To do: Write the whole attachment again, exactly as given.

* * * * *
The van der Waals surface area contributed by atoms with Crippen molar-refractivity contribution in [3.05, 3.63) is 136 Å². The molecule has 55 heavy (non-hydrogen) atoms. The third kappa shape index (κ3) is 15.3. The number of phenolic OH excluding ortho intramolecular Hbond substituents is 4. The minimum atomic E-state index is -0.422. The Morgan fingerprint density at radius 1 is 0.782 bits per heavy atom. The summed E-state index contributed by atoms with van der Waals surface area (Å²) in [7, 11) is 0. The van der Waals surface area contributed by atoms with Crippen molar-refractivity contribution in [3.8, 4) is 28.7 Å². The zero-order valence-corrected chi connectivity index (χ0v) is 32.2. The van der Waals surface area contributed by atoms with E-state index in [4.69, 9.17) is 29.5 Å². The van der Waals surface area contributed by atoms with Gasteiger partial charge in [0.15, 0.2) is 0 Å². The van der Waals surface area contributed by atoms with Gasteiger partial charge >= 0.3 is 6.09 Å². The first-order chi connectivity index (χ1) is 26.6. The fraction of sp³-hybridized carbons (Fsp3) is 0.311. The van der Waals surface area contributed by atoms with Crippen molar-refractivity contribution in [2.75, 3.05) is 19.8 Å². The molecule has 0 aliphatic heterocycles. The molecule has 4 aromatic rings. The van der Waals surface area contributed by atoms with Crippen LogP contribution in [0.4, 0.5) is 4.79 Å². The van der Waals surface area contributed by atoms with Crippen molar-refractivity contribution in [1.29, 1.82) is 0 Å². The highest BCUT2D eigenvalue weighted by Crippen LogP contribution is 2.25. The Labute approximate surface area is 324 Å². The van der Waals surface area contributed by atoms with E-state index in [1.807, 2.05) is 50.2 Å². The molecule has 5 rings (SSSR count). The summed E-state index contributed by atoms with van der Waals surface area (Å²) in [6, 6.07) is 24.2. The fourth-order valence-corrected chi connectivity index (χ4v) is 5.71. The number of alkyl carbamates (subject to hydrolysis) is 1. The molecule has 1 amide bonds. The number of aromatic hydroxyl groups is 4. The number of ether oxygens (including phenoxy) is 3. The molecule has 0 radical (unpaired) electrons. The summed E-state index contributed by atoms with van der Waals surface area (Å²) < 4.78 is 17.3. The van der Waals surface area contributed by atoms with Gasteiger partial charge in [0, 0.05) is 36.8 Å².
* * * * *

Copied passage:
The van der Waals surface area contributed by atoms with Crippen molar-refractivity contribution in [3.05, 3.63) is 136 Å². The molecule has 55 heavy (non-hydrogen) atoms. The third kappa shape index (κ3) is 15.3. The number of phenolic OH excluding ortho intramolecular Hbond substituents is 4. The minimum atomic E-state index is -0.422. The Morgan fingerprint density at radius 1 is 0.782 bits per heavy atom. The summed E-state index contributed by atoms with van der Waals surface area (Å²) in [7, 11) is 0. The van der Waals surface area contributed by atoms with Crippen molar-refractivity contribution in [3.8, 4) is 28.7 Å². The zero-order valence-corrected chi connectivity index (χ0v) is 32.2. The van der Waals surface area contributed by atoms with E-state index in [4.69, 9.17) is 29.5 Å². The van der Waals surface area contributed by atoms with Gasteiger partial charge in [0.15, 0.2) is 0 Å². The van der Waals surface area contributed by atoms with Gasteiger partial charge >= 0.3 is 6.09 Å². The first-order chi connectivity index (χ1) is 26.6. The fraction of sp³-hybridized carbons (Fsp3) is 0.311. The van der Waals surface area contributed by atoms with Crippen molar-refractivity contribution in [2.75, 3.05) is 19.8 Å². The molecule has 0 aliphatic heterocycles. The molecule has 4 aromatic rings. The van der Waals surface area contributed by atoms with Crippen LogP contribution in [0.4, 0.5) is 4.79 Å². The van der Waals surface area contributed by atoms with Crippen molar-refractivity contribution in [1.29, 1.82) is 0 Å². The highest BCUT2D eigenvalue weighted by Crippen LogP contribution is 2.25. The Labute approximate surface area is 324 Å². The van der Waals surface area contributed by atoms with E-state index in [1.807, 2.05) is 50.2 Å². The molecule has 5 rings (SSSR count). The summed E-state index contributed by atoms with van der Waals surface area (Å²) in [6, 6.07) is 24.2. The fourth-order valence-corrected chi connectivity index (χ4v) is 5.71. The number of alkyl carbamates (subject to hydrolysis) is 1. The molecule has 1 amide bonds. The number of aromatic hydroxyl groups is 4. The number of ether oxygens (including phenoxy) is 3. The molecule has 0 radical (unpaired) electrons. The summed E-state index contributed by atoms with van der Waals surface area (Å²) < 4.78 is 17.3. The van der Waals surface area contributed by atoms with Gasteiger partial charge in [0, 0.05) is 36.8 Å².